The Big Papi blast, as dramatic as it was, wasn't all that shocking compared to the rest of the game:
• Mike Napoli stole home (!!) and then hit a homer later in the game, becoming the first Red Sox player to do so since Rico Petrocelli in 1967. It was only Napoli's second stolen base of the season and fourth in the past three years. So he's not exactly a threat for this sort of thing.
• The Red Sox had a 6-1 lead after their half of the eighth inning, but the A's rallied for five runs in the eighth and ninth to tie the game. Oakland won the previous two games in the series by one run, each on a late-inning, tie-breaking hit by Coco Crisp. "Not again," the Red Sox had to be thinking.
• To tie the game in the ninth, the A's hit back-to-back homers off Red Sox closer Koji Uehara, who had saved 31 straight chances dating back to last season, including 15-for-15 in 2014 before this. The homers came from two A's catchers, Stephen Vogt and John Jaso, who hit his as a pinch hitter.
• Speaking of Vogt, he had quite the day in the field. He started the game in right field, moved to first base, then went back to right field, then moved to catcher in the 10th inning after Derek Norris was injured when he was hit in the head by a backswing and forced to leave the game.
• The A's had used all the position players on their bench when Norris had to leave the game, so Vogt went to catch and designated hitter Josh Donaldson was forced into the field. Because of that, Oakland's pitcher had to hit, and sure enough, the pitcher's spot came up with two outs in the 10th inning with Oakland down a run. The A's sent up closer Sean Doolittle, who used to be a first baseman in the minors, for his first career big-league at-bat. It was the first time an A's pitcher had pinch-hit since Bob Welch in 1994. Doolittle grounded out to second base to end the game. Afterward, he (jokingly) had words for Uehara.
With all these rare things happening, Ortiz hitting the go-ahead homer was quite the opposite. It was his 17th go-ahead homer in the ninth inning or later in a regular-season game since 2003. In other words: It took a lot of weird to get there, but the result was something the Red Sox were very familiar with.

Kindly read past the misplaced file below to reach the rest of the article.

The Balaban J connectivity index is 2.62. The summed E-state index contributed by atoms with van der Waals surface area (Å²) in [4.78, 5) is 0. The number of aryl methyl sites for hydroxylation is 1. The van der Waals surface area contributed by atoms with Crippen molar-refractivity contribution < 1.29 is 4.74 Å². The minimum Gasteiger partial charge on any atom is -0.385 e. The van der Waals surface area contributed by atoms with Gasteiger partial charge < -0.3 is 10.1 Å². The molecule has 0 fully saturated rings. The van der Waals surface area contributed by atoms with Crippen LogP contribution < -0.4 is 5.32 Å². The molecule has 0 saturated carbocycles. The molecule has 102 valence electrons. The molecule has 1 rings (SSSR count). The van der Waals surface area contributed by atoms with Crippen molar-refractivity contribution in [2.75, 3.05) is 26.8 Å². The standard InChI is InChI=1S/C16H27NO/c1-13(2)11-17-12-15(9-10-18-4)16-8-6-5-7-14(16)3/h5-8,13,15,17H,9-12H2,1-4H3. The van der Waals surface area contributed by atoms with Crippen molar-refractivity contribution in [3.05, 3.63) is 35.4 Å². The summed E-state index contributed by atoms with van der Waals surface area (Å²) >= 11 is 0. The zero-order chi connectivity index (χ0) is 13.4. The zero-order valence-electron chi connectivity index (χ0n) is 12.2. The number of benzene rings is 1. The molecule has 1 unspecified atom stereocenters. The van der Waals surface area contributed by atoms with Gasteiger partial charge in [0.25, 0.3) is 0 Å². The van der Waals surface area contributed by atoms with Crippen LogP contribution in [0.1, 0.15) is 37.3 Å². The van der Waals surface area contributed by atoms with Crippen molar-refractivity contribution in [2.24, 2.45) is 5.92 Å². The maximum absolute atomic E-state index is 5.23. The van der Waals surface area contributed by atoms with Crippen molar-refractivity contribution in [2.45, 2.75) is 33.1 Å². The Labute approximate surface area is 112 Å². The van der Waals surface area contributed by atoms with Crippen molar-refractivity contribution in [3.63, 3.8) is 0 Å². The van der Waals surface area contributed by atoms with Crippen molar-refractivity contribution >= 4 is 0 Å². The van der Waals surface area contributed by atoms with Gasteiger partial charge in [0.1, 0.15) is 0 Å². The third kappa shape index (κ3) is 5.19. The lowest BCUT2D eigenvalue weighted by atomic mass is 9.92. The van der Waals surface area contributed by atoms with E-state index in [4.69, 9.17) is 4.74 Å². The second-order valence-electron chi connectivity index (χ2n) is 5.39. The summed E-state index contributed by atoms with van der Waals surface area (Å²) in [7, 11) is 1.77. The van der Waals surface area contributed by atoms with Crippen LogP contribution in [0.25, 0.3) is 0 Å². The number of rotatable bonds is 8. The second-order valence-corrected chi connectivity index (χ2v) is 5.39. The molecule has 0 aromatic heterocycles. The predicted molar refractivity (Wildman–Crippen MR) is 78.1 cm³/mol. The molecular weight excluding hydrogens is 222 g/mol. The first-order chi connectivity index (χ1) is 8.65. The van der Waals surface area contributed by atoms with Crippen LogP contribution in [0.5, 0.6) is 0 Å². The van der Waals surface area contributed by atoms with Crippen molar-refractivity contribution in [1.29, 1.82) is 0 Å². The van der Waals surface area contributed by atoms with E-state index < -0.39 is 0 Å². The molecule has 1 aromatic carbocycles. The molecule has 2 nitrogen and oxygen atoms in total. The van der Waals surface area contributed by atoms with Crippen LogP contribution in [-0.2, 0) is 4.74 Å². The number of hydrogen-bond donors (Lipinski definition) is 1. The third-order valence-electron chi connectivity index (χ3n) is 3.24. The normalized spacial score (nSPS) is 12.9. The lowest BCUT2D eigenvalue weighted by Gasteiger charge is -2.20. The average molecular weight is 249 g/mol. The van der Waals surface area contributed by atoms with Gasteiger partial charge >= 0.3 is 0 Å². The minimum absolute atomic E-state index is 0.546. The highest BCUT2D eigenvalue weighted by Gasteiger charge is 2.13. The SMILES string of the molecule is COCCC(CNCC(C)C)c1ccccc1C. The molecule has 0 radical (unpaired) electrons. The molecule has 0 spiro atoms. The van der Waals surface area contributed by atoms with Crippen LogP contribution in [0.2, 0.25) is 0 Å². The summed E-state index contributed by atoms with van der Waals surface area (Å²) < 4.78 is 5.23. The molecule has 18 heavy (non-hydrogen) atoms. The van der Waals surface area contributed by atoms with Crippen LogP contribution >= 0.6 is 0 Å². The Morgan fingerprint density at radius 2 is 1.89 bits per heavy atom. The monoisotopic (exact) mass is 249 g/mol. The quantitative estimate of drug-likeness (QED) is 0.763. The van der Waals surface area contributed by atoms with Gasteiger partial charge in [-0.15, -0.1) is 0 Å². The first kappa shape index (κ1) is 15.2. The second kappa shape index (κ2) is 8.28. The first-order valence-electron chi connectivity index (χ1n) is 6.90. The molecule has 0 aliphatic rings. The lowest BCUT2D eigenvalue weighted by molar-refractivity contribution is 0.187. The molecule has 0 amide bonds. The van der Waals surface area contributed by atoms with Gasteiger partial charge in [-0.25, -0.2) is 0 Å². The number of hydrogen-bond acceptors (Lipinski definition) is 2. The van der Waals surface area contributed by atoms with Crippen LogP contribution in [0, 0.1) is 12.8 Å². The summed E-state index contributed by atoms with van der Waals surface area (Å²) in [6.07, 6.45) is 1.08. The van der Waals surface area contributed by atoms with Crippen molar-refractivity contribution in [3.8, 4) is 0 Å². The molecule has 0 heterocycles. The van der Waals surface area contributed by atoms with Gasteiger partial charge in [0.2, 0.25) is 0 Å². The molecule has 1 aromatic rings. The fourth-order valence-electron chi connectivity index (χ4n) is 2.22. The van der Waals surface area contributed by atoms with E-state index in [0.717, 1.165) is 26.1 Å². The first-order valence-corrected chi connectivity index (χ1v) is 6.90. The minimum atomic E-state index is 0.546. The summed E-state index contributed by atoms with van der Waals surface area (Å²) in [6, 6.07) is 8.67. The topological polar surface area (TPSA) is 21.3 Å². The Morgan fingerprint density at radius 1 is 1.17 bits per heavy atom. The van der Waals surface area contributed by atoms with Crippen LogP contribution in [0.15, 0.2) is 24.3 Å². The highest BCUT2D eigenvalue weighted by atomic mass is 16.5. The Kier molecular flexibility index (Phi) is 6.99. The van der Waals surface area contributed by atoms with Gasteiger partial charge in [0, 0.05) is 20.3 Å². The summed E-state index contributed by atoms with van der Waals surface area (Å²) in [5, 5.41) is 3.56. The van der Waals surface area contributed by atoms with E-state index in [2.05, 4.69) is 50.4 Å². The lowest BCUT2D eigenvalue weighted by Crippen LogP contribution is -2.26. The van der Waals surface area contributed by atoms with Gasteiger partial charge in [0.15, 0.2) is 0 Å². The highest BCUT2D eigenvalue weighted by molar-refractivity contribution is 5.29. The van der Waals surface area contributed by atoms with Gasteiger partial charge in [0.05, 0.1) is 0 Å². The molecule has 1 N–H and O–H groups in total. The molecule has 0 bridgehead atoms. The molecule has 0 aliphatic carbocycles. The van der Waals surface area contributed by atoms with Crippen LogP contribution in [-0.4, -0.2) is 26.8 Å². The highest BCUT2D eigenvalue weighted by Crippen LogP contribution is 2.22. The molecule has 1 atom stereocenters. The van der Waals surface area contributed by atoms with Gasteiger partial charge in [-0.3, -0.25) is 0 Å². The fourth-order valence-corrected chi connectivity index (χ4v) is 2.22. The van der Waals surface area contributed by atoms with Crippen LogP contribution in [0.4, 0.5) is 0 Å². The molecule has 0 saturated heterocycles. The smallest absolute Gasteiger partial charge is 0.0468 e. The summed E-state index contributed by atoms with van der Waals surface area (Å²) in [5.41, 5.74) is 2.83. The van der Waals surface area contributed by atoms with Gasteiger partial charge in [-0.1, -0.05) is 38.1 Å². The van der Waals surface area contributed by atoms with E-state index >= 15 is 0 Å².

TANAKA FALLS TO 11-2 AS O'S BEAT YANKS 8-0
Masahiro Tanaka pitched and the New York Yankees lost a game 8-0? Is this real life? Indeed. The Yanks' imported ace, who has been as good as advertised this season, took just his second loss of the season Sunday against the Baltimore Orioles.
While the score might make you think Tanaka was shelled by Baltimore, that wasn't exactly the case. He pitched seven innings, giving up three runs on six hits. Not bad, but Chris Tillman was even better for the O's, pitching seven scoreless innings and scattering four hits.
''He's some kind of pitcher,'' Orioles manager Buck Showalter said of Tanaka. ''We were fortunate to catch him on a day when he wasn't as sharp as he normally is.''
Tanaka — who was 24-0 with a 1.27 ERA last year in Japan — is now 11-2 this season, his ERA rising from 1.99 to 2.11 in the loss. Tanaka still hasn't allowed more than three earned runs in a start this season. The eight runs scored by Baltimore, however, were the most by a Yankee opponent this season in a game started by Tanaka.
BUMGARNER HELPS GIANTS PAST D-BACKS AGAIN
The San Francisco Giants, once the owners of baseball's best record, have had a rough last two weeks. They'd lost nine of 10 games before beating the Arizona Diamondbacks on Saturday. After a 4-1 victory Sunday, the Giants (45-30) now have a bona fide winning streaking going. OK, so it's two games. It's still a welcome sight for Giants fans.
Madison Bumgarner definitely did his part, stifling the D-backs for eight innings, giving up just two hits and one run. San Francisco also got help from a youngster making his first MLB start. Joe Panik, a 23-year-old first-round draft pick from 2011, just called up to play second base, made his debut for the Giants and it was a good one. He had two hits, including an RBI double in a three-run ninth inning that put the game out of reach for Arizona. Panik also made a stellar defensive play (above) to immediately endear himself to the folks in orange and black.
BLUE JAYS LOSE GAME AND TWO STARTERS TO INJURY
The first-place Toronto Blue Jays lost 4-3 on Sunday to Johnny Cueto and the Cincinnati Reds, but the game wasn't their biggest loss of the day. The Jays had to take two starters out of the game because of injury.
Brett Lawrie was hit by a pitch on the hands and suffered a fractured finger on his throwing hand as a result. He'll hit the disabled list, and it's not immediately clear for how long. Meanwhile, star outfielder Jose Bautista left the game with a leg injury. His prognosis wasn't easy either, though there's hope that it's just a day-to-day injury.
The Blue Jays start a three-game series Monday with the Yankees, who are a game and a half back in the standings. The injuries might give the Yanks a good chance to pounce on the Jays and climb into first.
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